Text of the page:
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Tony Williams
 
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Default roller blind help

In article ,
wrote:

I've not dismantled it to have a look at it yet, but it is the
type of blind operated by a cord at one end which has loads of
little plastic bobbles which engage in some plastic teeth at the
end of the roller.


My question is will there also be some spring mechanism which can
be adjusted, or does the fact that it unrolls itself just mean
the blind is to heavy ?


The friction (on ours) is done by two little ears
pressing against the inside of the plastic that rolls
with the blinds. It is possible to make those ears push
harder by winding a stubby woodscrew into the hole
between them (been there, done that, etc).

If you feel brave enough, take the blind down and pull
the winding mechanism out of the cardboard tube. Then
have a look at it, see if the woodscrew bodge will work
on yours.

There may be a plastic collar left inside the cardboard
tube, very difficult to shift, and I left it well alone.

Getting the winding mechanism to re-enter that plastic
collar is helped by filing a chamfer on the front edge
of the mechanism.

--
Tony Williams.
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Default roller blind help

On Tue, 22 Jul 2003 12:51:57 +0000 (UTC), "Peter Griffiths"
wrote:

I'm not 100% sure but it's not good news if this blind was not a good one in
the first place!

These sidewinders work by having two springs wound in opposite directions
each acting as a brake against the other. Pulling the beaded chain releases
one brake so you can pull the blind against the friction of the other spring
and vice versa. If it's falling under it's own weight the brake isn't
working.

It may have come apart inside the tube so it's worth a look. If it's a
cardboard tube throw blind away and start again. If it's aluminium you are
in with a chance as there are only about two or three manufacturers of these
things so you should get a replacement. Whats the make?


I've not had the time or the courage to take the blind down yet so I
dont know if it's cardboard or ally, but just looking at the size of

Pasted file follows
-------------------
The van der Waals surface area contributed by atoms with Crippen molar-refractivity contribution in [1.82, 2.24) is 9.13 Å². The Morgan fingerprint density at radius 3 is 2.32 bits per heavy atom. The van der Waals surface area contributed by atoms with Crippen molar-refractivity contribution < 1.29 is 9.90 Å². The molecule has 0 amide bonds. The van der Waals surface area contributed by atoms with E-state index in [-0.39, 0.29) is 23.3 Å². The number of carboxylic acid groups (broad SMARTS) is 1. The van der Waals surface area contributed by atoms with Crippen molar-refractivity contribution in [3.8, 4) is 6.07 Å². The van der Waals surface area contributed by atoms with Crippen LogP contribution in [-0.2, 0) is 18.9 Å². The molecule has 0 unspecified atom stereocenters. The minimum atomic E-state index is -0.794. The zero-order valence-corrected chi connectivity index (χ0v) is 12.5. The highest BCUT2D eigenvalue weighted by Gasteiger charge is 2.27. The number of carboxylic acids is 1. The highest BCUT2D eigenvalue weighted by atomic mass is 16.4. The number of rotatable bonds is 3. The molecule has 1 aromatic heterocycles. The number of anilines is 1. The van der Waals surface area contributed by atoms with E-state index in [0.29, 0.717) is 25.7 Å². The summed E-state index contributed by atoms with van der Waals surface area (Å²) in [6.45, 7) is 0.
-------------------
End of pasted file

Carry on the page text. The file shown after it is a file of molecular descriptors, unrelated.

the blind (its on the side of the conservatory) and the weight of the
material I wouldn't be suprised if the blind is to heavy for the
mechanism



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Peter Griffiths
 
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Default roller blind help

Maybe I misunderstood - is this inside or out?
The weight could well be the problem.

Peter
wrote in message
...
On Tue, 22 Jul 2003 12:51:57 +0000 (UTC), "Peter Griffiths"
wrote:

I'm not 100% sure but it's not good news if this blind was not a good one

in
the first place!

These sidewinders work by having two springs wound in opposite directions
each acting as a brake against the other. Pulling the beaded chain

releases
one brake so you can pull the blind against the friction of the other

spring
and vice versa. If it's falling under it's own weight the brake isn't
working.

It may have come apart inside the tube so it's worth a look. If it's a
cardboard tube throw blind away and start again. If it's aluminium you

are
in with a chance as there are only about two or three manufacturers of

these
things so you should get a replacement. Whats the make?


I've not had the time or the courage to take the blind down yet so I
dont know if it's cardboard or ally, but just looking at the size of
the blind (its on the side of the conservatory) and the weight of the
material I wouldn't be suprised if the blind is to heavy for the
mechanism





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Peter Griffiths
 
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Default roller blind help

That's OK - I suddenly thought we might be talking at cross purposes!

If this is a big blind - say greater than 72" width (old money) then it's
probably not a cardboard tube, which are used for mass produced, cheap DIY
blinds.
Just a couple more thoughts: does the blind come down and turn the
sidewinder and bead chain as well? If so then it's certainly the weight of
the fabric and the sidecontrol is either not man enough for the job or it's
defective. How about fitting a cleat to hold the beadchain?

Or is the roller turning and the sidewinder stays put? Still could be a
defective sidewinder but it could also be that the roller is slipping on the
sidewinder. Difficult to tell without taking the blind down and trying the
fit. If it is too loose then a pin punch could be used to make a dent in the
roller where the sidewinder is fitted and increase the grip.

not sure if that helps!

Peter
wrote in message
...
On Tue, 22 Jul 2003 18:57:19 +0000 (UTC), "Peter Griffiths"
wrote:

Maybe I misunderstood - is this inside or out?
The weight could well be the problem.

Peter



inside - I should have made that obvious !



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